Murals By 'Changing Images' At The Imagine Center For Coping With Loss

Sean Adams/WCBS 880

Stories From Main Street: 'Changing Images' Promotes Healing Through Art

July 22, 2018 - 12:00 am
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MOUNTAINSIDE, N.J. (WCBS 880) -- Can art help heal?

As WCBS 880’s Sean Adams reported in this week’s edition of “Stories from Main Street,” Arlene Sullivan believes she has a prescription for anyone who is anxious and unsettled in a cold, sterile hospital. She says art is medicine for the soul.

And when she looks at a bland, beige hospital wall, she sees a blank canvas.

“If you’re walking down the hallway to go to a waiting room, what would you like to see? Would you like to see fish swimming down the hall, or would you like to see butterflies flying down the hallway taking you there?” Sullivan said.

Murals By 'Changing Images' At The Imagine Center For Coping With Loss
Sean Adams/WCBS 880

For the past 20 years, the high school art teacher has been painting colorful murals at hospitals, nursing homes, and shelters.

Sullivan founded her nonprofit, Changing Images, after a health scare with her newborn son.

“My youngest son was in the hospital. When he was two weeks old, a blood vessel broke in his head. We had no idea what happened. And he went into a seizure – two weeks old, you know, you’re like, ‘Oh my gosh,’” she said.

They spent an agonizing two months at St. Joseph’s Regional Medical Center in Paterson.

“You’re listening to beeps that you have no idea what they correspond to. You’re looking at wires,” Sullivan said.

She was also looking at drab, dreary walls.

“When you’re in a very sterile environment, and you’re already stressed out, and you’re listening, like I said, to these beeps and what have you, it makes a difference to see something that brings you back home,” Sullivan said.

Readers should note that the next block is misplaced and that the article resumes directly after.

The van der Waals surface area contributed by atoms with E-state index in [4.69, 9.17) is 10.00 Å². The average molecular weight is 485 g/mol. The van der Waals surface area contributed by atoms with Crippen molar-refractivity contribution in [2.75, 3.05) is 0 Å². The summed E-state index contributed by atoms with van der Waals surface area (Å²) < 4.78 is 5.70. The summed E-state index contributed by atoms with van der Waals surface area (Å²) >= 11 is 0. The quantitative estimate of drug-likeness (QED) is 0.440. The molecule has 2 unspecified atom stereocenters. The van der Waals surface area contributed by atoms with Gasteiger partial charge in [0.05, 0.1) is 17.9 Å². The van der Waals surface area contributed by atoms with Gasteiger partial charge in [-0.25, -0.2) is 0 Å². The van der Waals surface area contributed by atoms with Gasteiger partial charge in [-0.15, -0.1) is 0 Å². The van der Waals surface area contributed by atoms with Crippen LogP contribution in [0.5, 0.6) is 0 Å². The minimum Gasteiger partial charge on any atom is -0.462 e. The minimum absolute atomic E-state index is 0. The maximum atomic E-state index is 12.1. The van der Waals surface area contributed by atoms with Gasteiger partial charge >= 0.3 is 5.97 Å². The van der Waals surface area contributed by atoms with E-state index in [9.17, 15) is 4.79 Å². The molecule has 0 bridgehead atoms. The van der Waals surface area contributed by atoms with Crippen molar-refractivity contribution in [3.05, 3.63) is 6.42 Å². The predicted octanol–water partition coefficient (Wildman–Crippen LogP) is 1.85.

Murals By 'Changing Images' At The Imagine Center For Coping With Loss
Sean Adams/WCBS 880

Her murals can also guide people back to their rooms.

“OK, I can go out of my room, because I’m right across from the giraffes, or I’m right across from a big garden with irises,” she said.

Sullivan draws the animals and nature scenes. People at each facility help with the painting.

“We’ll go in. We’ll talk to people, ‘What would you like to see on the walls?’” she said.

Murals By 'Changing Images' At The Imagine Center For Coping With Loss
Sean Adams/WCBS 880

Once they come up with some ideas, Sullivan will do the designs, and sometimes put on a coat of color on the wall first.

“And then people that are there, we say, here’s a brush, help us out,” she said.

At the Imagine Center for Coping with Loss in Mountainside, there is a parade of technicolor pachyderms gracing the wall thanks to Sullivan.

“We have an elephant in every room, because death is frequently the elephant that no one talks about, and here, we have to remind people that they get to talk about it,” said program director Mandy Zucker. “They get to say the name of the person that died.”

Murals By 'Changing Images' At The Imagine Center For Coping With Loss
Sean Adams/WCBS 880

Changing Images is a nonprofit. There is only one kind of payment that Sullivan requires.

“They turn the corner, and you hear, (Gasp!) And it was like, ‘Yeah! You know, we did it! You know, we did it!” she said.